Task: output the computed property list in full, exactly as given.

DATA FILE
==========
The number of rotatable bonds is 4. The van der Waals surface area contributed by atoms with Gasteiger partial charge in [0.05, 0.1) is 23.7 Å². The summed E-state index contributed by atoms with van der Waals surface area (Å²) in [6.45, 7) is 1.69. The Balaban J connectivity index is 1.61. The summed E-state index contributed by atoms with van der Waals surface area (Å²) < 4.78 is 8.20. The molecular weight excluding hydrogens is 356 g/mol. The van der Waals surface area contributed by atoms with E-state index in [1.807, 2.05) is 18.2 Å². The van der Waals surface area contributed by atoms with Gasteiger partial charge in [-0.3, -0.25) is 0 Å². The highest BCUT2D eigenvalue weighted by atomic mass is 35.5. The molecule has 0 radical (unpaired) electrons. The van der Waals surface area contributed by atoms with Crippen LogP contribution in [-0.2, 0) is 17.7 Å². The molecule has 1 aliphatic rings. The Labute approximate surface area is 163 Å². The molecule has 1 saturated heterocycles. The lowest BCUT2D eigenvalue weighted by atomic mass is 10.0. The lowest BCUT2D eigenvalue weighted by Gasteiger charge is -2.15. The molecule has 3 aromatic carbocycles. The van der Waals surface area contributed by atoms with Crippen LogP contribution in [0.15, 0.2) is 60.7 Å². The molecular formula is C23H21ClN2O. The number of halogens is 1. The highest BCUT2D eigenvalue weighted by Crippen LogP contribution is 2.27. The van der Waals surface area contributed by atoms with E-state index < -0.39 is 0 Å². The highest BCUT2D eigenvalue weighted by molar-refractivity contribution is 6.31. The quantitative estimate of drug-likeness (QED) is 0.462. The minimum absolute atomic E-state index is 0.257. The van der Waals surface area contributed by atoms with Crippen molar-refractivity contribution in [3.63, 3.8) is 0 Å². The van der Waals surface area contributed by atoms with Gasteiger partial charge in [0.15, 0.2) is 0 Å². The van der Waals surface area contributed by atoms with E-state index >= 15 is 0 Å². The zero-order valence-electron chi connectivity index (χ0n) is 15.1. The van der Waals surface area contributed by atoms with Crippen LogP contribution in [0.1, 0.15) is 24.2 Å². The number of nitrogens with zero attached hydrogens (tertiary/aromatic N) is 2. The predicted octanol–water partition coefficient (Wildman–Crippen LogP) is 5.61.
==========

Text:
The number of rotatable bonds is 4. The van der Waals surface area contributed by atoms with Gasteiger partial charge in [0.05, 0.1) is 23.7 Å². The summed E-state index contributed by atoms with van der Waals surface area (Å²) in [6.45, 7) is 1.69. The Balaban J connectivity index is 1.61. The summed E-state index contributed by atoms with van der Waals surface area (Å²) < 4.78 is 8.20. The molecular weight excluding hydrogens is 356 g/mol. The van der Waals surface area contributed by atoms with E-state index in [1.807, 2.05) is 18.2 Å². The van der Waals surface area contributed by atoms with Gasteiger partial charge in [-0.3, -0.25) is 0 Å². The highest BCUT2D eigenvalue weighted by atomic mass is 35.5. The molecule has 0 radical (unpaired) electrons. The van der Waals surface area contributed by atoms with Crippen LogP contribution in [-0.2, 0) is 17.7 Å². The molecule has 1 aliphatic rings. The Labute approximate surface area is 163 Å². The molecule has 1 saturated heterocycles. The lowest BCUT2D eigenvalue weighted by atomic mass is 10.0. The lowest BCUT2D eigenvalue weighted by Gasteiger charge is -2.15. The molecule has 3 aromatic carbocycles. The van der Waals surface area contributed by atoms with Crippen LogP contribution in [0.15, 0.2) is 60.7 Å². The molecular formula is C23H21ClN2O. The number of halogens is 1. The highest BCUT2D eigenvalue weighted by Crippen LogP contribution is 2.27. The van der Waals surface area contributed by atoms with E-state index < -0.39 is 0 Å². The highest BCUT2D eigenvalue weighted by molar-refractivity contribution is 6.31. The quantitative estimate of drug-likeness (QED) is 0.462. The minimum absolute atomic E-state index is 0.257. The van der Waals surface area contributed by atoms with Crippen molar-refractivity contribution in [3.63, 3.8) is 0 Å². The van der Waals surface area contributed by atoms with Gasteiger partial charge in [0.15, 0.2) is 0 Å². The van der Waals surface area contributed by atoms with E-state index >= 15 is 0 Å². The zero-order valence-electron chi connectivity index (χ0n) is 15.1. The van der Waals surface area contributed by atoms with Crippen LogP contribution in [0.1, 0.15) is 24.2 Å². The number of nitrogens with zero attached hydrogens (tertiary/aromatic N) is 2. The predicted octanol–water partition coefficient (Wildman–Crippen LogP) is 5.61.